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ESL forum > Grammar and Linguistics > Adjective or Adverb?    

Adjective or Adverb?



ronit85
Israel

Adjective or Adverb?
 
 In the following sentences:
Adjective or Adverb? Which is correct and WHY?
 
He got a new phone for free/freely.
They were swinging so high/highly that she got scared. 
The gardener had to dug deep/deeply before planting the lemon tree. 
Thanks,
Ronit 

25 May 2021      



redcamarocruiser
United States

He got the phone FOR free. (After a preposition use the adjective).
 
They were swinging SO high. (After an adverb we use an adjective).
 
He had to dig deep. (Deep is an adjective describing the area. Deeply would sound strange because it would describe how he was digging. Example: He dug rapidly describes how he dug, but not the area).

https://wordtype.org/of/deep Scroll down to see the first definition of deep used as an adjective meaning “having its bottom far down”. This is how I thought about the example. But the source word type.org is not authoritative. It contradicts more trustworthy sources below. 

https://www.dictionary.com/browse/deep Dictionary.com which is a reliable source, lists deep as an adverb like Aisha said, with the example
 to or at a considerable or specified depth: 
The boat rode deep in the water”

This worksheet gives examples like Aisha’s explanation https://www.k12reader.com/adverbs/Adverb4_Can_Tell_Where , so after my research I have learned that adverbs can tell where, as Aisha pointed out. Thanks Aisha!

25 May 2021     



ronit85
Israel

Thank you so much. 

25 May 2021     



Aisha77
Spain

An adverb modifies a verb, this means if you use "freely, highly or deeply" there should be a verb after, such as "highly recommended, freely bought or deeply carved"... Deep is an adjective and in your sentence, it should be an adverb as modifies the verb "dig", but in this case the adjective deep works as an adverb... About "for free" is just as simple as to learn it this way, as this expression works as an adverb...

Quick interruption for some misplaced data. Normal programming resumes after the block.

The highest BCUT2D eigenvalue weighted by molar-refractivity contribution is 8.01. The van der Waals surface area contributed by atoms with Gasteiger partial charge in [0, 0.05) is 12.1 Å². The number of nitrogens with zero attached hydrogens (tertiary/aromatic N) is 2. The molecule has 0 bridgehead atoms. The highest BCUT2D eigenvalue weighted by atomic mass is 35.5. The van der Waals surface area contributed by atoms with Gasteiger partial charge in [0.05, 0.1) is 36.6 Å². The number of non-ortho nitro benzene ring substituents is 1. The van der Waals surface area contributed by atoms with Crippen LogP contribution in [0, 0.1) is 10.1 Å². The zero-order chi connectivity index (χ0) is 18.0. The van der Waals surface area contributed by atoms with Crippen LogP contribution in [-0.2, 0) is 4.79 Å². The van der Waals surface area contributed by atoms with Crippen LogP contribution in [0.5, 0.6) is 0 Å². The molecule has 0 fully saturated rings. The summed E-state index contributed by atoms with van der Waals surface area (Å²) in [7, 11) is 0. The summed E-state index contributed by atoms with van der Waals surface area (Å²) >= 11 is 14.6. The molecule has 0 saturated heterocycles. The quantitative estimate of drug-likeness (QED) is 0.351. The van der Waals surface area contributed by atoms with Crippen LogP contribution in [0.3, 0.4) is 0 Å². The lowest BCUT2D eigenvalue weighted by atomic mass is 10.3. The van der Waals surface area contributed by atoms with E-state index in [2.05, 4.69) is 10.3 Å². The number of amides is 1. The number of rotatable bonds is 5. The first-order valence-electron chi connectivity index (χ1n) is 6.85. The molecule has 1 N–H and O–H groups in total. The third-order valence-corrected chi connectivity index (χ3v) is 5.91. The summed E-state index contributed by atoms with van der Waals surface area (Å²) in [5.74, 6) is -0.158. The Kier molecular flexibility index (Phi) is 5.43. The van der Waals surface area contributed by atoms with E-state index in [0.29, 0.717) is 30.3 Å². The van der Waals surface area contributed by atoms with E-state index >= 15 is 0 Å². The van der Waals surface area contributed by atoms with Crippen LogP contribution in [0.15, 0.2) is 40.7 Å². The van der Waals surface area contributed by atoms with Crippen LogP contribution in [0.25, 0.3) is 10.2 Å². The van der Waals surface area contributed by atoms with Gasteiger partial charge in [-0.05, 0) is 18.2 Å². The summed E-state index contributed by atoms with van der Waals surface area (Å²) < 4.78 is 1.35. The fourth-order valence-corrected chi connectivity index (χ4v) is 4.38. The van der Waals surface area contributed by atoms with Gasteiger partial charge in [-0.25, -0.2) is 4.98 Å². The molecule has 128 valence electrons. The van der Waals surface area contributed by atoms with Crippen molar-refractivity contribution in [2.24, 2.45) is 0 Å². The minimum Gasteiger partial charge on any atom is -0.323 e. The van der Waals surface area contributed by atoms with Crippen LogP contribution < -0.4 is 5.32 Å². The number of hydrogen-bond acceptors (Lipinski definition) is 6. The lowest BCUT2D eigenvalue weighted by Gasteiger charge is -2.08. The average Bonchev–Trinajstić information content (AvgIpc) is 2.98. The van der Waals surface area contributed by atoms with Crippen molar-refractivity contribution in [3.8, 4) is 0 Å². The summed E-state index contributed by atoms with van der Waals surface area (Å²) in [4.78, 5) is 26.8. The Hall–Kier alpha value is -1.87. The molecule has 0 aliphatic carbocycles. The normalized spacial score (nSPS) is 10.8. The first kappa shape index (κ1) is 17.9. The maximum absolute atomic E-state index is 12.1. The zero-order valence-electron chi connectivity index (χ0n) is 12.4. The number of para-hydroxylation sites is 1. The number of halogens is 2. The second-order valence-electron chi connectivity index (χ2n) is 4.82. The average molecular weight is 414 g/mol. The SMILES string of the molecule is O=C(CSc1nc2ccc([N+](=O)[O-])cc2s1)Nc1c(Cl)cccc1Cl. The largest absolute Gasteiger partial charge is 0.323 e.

About high it also works as an adverb here, and highly would be used only as I wrote before or in sentences like "highly toxic..." where highly is an intensifier of an adjective... 
 
Sometimes it´s better to learn many sentences with this type of structures and try to use them on your daily basis, rather than wondering why or why not, because English grammar is quite complicated, as the same word can work as many things depending on the context...  Once your ear is used to the expressions you immediately know well if that is correct or not...

25 May 2021     



ronit85
Israel

Aisha - I totally agree with you and the truth is I was quite sure about the correct choices, but could not remember how to explain this to my student who is very "rule" oriented. She must know why!!!
Anyways - a good thing so I refreshed my knowledge with your help
Thanks 

25 May 2021     



yanogator
United States

Strictly speaking, the first sentence should be "He got the new phone free", because the preposition "for" should be followed by a noun or pronoun, not an adjective. However, "for free" has become so common in recent years (and I think is used more than "free") that it is now accepted (except by curmudgeons like me).
 
Bruce 

26 May 2021     



ronit85
Israel

Bruce,
Not only did I improve my knowledge about getting things free........ I learned what a  curmudgeon is!!! (googled it of course!)
Thanks a lot
Ronit 

27 May 2021